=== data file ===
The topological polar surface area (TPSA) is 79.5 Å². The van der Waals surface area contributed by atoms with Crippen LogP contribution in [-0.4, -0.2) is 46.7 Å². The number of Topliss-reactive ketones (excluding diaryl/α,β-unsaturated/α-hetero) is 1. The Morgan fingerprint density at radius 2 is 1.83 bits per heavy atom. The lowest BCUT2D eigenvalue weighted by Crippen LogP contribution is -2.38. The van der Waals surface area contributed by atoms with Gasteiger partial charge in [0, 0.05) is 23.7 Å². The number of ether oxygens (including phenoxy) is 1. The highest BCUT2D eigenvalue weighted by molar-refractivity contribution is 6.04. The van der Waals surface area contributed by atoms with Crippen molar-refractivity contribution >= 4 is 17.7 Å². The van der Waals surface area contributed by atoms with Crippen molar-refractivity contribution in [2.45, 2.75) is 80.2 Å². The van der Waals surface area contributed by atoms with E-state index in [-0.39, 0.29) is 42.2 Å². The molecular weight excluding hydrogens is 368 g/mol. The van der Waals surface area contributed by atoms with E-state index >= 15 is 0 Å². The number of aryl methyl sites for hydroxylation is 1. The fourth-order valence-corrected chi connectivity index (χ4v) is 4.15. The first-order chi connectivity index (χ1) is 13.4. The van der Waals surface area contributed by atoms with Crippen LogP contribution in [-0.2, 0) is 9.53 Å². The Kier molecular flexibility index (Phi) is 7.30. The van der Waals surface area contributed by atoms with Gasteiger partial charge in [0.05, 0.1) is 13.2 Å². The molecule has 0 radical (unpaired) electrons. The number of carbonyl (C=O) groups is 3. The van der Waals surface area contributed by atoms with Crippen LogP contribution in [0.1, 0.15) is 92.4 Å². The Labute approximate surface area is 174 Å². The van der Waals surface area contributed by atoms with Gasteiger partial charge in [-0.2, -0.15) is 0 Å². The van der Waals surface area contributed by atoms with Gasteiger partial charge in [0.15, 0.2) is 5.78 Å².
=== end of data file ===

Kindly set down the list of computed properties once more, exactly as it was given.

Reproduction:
The topological polar surface area (TPSA) is 79.5 Å². The van der Waals surface area contributed by atoms with Crippen LogP contribution in [-0.4, -0.2) is 46.7 Å². The number of Topliss-reactive ketones (excluding diaryl/α,β-unsaturated/α-hetero) is 1. The Morgan fingerprint density at radius 2 is 1.83 bits per heavy atom. The lowest BCUT2D eigenvalue weighted by Crippen LogP contribution is -2.38. The van der Waals surface area contributed by atoms with Gasteiger partial charge in [0, 0.05) is 23.7 Å². The number of ether oxygens (including phenoxy) is 1. The highest BCUT2D eigenvalue weighted by molar-refractivity contribution is 6.04. The van der Waals surface area contributed by atoms with Crippen molar-refractivity contribution >= 4 is 17.7 Å². The van der Waals surface area contributed by atoms with Crippen molar-refractivity contribution in [2.45, 2.75) is 80.2 Å². The van der Waals surface area contributed by atoms with E-state index in [-0.39, 0.29) is 42.2 Å². The molecular weight excluding hydrogens is 368 g/mol. The van der Waals surface area contributed by atoms with E-state index >= 15 is 0 Å². The number of aryl methyl sites for hydroxylation is 1. The fourth-order valence-corrected chi connectivity index (χ4v) is 4.15. The first-order chi connectivity index (χ1) is 13.4. The van der Waals surface area contributed by atoms with Crippen LogP contribution in [-0.2, 0) is 9.53 Å². The Kier molecular flexibility index (Phi) is 7.30. The van der Waals surface area contributed by atoms with Gasteiger partial charge in [0.05, 0.1) is 13.2 Å². The molecule has 0 radical (unpaired) electrons. The number of carbonyl (C=O) groups is 3. The van der Waals surface area contributed by atoms with Crippen LogP contribution in [0.1, 0.15) is 92.4 Å². The Labute approximate surface area is 174 Å². The van der Waals surface area contributed by atoms with Gasteiger partial charge in [-0.2, -0.15) is 0 Å². The van der Waals surface area contributed by atoms with Gasteiger partial charge in [0.15, 0.2) is 5.78 Å².